The Sinhalese constitute Sri Lanka’s largest ethnic group, accounting for 75% of the total population. Most Sinhalese are Buddhists. Sri Lanka’s official languages are Sinhalese, Tamil and English. The Sinhalese language is known locally as Sinhala, a name derived from the Sanskrit word for ‘lion’. The lion on the flag of Sri Lanka represents the Sinhalese. The other parts of the Sri Lankan flag also have symbolic meaning. For example, the sword held by the lion symbolizes independence.

Sri Lanka’s largest minority is represented by the Tamils. On Sri Lanka’s flag, this minority group is symbolized by the vertical orange stripe. The Tamils live mainly in the north of the country and on the coastal areas in the east. Most of them follow Hinduism. Sri Lanka has another significant minority group that makes up about 10% of the population: the Sri Lankan Moors. This population group is Muslim and is represented on the flag by the vertical green stripe.

Flag of Sri LankaThe flag of Sri Lanka

Sri Lankan food culture is mainly influenced by Indian, Indonesian and Dutch cuisine. Rice is the main ingredient in many dishes. Coconut is also a very common ingredient in Sri Lankan meals, which is not surprising considering that coconut trees are widely distributed across the island. Cinnamon, a traditional Sri Lankan spice, is also widely used.

Climate and best time to travel

Sri Lanka is located about 400 miles (700 kilometres) from the equator. Therefore, the island has a tropical climate with year-round temperatures of around 30 degrees. In the winter, the average temperature lies just below 26 degrees. An exception is found in the mountainous inland areas, where the temperature can drop to 10 degrees in winter.

Sri Lanka has two seasons determined by the monsoons. During the Yala season from May to August, the southwest monsoon (or ‘yala’) blows. During this period, rainfall is especially high on the west coast of the island, while the south and northwest have less precipitation. The Maha season goes from September to March, when the northeast monsoon (or ‘maha’) blows and the weather is therefore relatively drier. The driest months of the year, which are also the best months to travel to Sri Lanka, are mainly January and February.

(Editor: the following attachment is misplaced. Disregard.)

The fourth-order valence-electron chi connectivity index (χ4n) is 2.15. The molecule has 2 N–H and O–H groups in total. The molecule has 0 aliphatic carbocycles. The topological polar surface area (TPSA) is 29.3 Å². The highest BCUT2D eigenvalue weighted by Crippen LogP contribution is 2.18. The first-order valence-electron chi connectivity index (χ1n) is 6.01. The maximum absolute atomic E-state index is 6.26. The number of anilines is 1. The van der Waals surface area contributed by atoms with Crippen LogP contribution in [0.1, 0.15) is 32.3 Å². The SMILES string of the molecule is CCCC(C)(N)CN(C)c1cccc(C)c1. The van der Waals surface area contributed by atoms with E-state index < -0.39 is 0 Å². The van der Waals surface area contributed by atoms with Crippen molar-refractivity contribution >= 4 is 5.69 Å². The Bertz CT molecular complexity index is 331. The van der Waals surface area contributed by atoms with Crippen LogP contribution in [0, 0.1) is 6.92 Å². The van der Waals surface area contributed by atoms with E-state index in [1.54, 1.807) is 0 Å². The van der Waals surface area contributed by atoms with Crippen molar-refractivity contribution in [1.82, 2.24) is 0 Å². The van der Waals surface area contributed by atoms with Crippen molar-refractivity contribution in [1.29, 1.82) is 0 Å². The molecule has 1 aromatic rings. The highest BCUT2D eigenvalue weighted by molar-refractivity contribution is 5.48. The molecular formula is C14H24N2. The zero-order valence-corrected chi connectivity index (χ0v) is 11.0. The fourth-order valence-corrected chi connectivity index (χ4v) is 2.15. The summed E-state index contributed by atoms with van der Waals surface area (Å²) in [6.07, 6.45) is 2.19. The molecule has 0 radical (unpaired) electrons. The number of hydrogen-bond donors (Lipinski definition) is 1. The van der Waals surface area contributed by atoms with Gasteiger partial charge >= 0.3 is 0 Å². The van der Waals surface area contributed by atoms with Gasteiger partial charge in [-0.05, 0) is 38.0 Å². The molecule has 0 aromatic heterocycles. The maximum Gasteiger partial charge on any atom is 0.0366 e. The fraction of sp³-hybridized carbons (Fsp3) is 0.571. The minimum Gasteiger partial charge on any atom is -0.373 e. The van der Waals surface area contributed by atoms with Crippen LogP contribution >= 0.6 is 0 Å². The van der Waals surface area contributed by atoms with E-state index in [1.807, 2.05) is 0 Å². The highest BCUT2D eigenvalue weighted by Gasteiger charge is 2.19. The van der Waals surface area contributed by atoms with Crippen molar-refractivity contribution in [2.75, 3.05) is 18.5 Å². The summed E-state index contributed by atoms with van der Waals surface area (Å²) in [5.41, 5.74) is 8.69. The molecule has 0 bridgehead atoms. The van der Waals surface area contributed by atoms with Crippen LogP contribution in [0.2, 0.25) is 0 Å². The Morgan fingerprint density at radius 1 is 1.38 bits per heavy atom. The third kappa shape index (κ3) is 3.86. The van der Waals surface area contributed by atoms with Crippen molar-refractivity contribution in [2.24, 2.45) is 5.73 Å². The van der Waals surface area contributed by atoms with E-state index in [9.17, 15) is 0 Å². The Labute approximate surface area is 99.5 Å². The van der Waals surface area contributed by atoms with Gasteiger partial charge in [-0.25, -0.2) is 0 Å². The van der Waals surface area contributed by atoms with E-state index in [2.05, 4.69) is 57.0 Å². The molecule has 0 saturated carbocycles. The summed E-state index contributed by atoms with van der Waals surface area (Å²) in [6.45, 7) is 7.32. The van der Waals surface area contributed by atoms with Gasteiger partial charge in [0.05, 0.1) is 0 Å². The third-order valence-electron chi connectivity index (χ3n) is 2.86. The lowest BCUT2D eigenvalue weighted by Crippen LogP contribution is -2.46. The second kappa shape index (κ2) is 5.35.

Palms in Sri LankaThe island country of Sri Lanka is home to many beautiful beaches and palm trees

Tourist highlights of Sri Lanka

Despite being a relatively small island, Sri Lanka has a lot to offer to its visitors. The country boasts beautiful natural landscapes with great diversity. An example is the contrast between the landscape of the inland high plains and that of the coastal regions. Sri Lanka also has several interesting cities, each offering its own unique experience. Here are some of the tourist highlights of Sri Lanka.

Sigiriya, an ancient palace located on a rock in the middle of the island, is perhaps Sri Lanka’s most famous attraction. This palace was built in the 5th century BCE by the then king of Sri Lanka. Only some ruins of it remain today, but a visit to this palace is still absolutely worthwhile. Visitors can climb the thousands of steps to admire the ancient frescoes painted on the rock. The top of the rock also offers a magnificent view over the natural beauty of Sri Lanka. SigiriyaSigiriya is one of the most spectacular attractions in Sri Lanka

The city of Kandy is located in the centre of the island and is especially recommended for its ancient buildings. Many of these date back to the period of the kingdom of Kandy, which long managed to hold its ground against the Portuguese, Dutch and British colonial rulers. When visiting this city, don’t forget to visit the Dalada Maligawa, or Temple of the Tooth. A tooth of Buddha is said to have been kept in this temple since ancient times. Today, this temple is one of the most sacred places in the world for Buddhists.

Minneriya national park
This national park is best known for the annual migration of elephants. During the dry season, hundreds of elephants come together on the grassy plains of this national park. This is where some of the largest herds of Asian elephants in the world can be found.

Galle is a coastal city in southwestern Sri Lanka. Many buildings from the time of Dutch rule can still be seen in the city. Fort Galle, in particular, is an important tourist attraction. The 17th-century walls of this fort are still almost completely intact. The buildings within the fort’s walls are a special mix of European colonial architecture and indigenous architectural styles.